If you’ve ever been mad at your cell phone carrier because your call was dropped, you’re contributing to why this line of work has been dubbed “the most dangerous job in America” by Edwin Foulke, a top administrator at the Occupational Safety and Health Administration.The competition between cell phone providers for faster network is literally causing workers who climb cell phone towers to fall to their deaths.
“I don’t think there’s any question that the pressure to build out the network has been a contributing factor to fatalities,” Steve Watts, a former risk manager at AT&T, told Liz Day at ProPublica and Ryan Knutson at PBS Frontline.
The two news agencies conducted a recently published investigation that showed death toll in these workers peaked between 2006 and 2008 “as AT&T merged its network with Cingular’s and scrambled to handle traffic generated by the iPhone.”
“It’s the wild, wild west of the technology industry,” said Victor Guerrero, a construction project manager and former climber. “You’ve got to have a problem to hang 150 feet in the air on an 8-inch strap. You’ve got to be insane.”
And there are more cell phone users in the U.S. than anywhere else in the world. AT&T had more death tolls on the job than Sprint, Verizon and Team Mobile — three of its main competitors.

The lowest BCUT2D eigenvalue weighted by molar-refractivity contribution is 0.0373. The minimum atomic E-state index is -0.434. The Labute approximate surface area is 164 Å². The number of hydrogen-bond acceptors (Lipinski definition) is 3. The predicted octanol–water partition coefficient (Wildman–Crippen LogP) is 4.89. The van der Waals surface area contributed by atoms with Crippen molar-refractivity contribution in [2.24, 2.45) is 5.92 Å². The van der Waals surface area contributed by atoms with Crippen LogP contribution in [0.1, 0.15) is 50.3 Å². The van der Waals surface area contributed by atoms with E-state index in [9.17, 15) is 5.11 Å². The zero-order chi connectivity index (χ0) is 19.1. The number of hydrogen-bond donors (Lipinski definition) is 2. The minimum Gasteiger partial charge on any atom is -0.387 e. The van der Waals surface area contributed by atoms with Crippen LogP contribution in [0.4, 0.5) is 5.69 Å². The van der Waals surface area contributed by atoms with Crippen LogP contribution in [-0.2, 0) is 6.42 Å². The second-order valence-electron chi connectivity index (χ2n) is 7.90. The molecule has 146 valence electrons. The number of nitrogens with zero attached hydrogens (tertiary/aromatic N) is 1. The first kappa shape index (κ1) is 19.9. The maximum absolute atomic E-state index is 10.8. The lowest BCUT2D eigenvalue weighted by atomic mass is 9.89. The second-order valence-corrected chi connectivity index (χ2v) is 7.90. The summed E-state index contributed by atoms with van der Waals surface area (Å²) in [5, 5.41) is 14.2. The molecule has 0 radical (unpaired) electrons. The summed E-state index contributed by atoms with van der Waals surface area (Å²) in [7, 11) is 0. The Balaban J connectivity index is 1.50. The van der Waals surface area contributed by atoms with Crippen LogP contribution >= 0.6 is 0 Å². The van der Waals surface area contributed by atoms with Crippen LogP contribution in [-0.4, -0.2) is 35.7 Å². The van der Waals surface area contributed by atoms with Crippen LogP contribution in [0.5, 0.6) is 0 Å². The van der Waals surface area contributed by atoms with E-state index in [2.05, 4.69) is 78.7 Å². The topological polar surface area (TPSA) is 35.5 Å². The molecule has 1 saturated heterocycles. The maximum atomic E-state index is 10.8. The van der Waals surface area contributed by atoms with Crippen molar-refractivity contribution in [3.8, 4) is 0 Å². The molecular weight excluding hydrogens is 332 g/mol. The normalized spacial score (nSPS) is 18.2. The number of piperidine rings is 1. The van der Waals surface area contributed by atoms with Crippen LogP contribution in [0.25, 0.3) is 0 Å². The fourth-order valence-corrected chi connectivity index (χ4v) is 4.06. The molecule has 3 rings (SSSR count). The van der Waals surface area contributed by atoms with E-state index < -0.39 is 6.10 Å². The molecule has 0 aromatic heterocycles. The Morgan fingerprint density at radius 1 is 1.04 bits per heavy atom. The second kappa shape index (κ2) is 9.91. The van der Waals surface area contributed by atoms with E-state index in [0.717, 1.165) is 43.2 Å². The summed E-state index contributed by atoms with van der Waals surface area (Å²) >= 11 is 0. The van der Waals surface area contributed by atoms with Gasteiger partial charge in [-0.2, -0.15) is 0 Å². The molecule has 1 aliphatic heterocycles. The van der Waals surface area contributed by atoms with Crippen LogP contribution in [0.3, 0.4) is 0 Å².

Our investigation with ProPublica into Cell Tower Deaths vividly portrays the risky, high-pressure work of cell tower climbers. In the past 10 years, climbers have died at 10 times the rate of other construction workers as cell carriers raced to build and service America’s expanding cellular infrastructure.
“People don’t understand what the danger is to tower climbing,” former climber Robert Hale told ProPublica and PBS. “One person drops a wrench, it’ll kill somebody.”
ProPublica says that “time pressure often leads tower hands to use a technique called free-climbing, in which workers don’t connect their safety harnesses to the tower. This allows them to move up, down and around more quickly, but leaves them without fall protection. In more than half of the tower fatalities we examined, workers were free-climbing, even though government safety regulations strictly prohibit it.”
These climbers generally earn $10 to $11 per hour.
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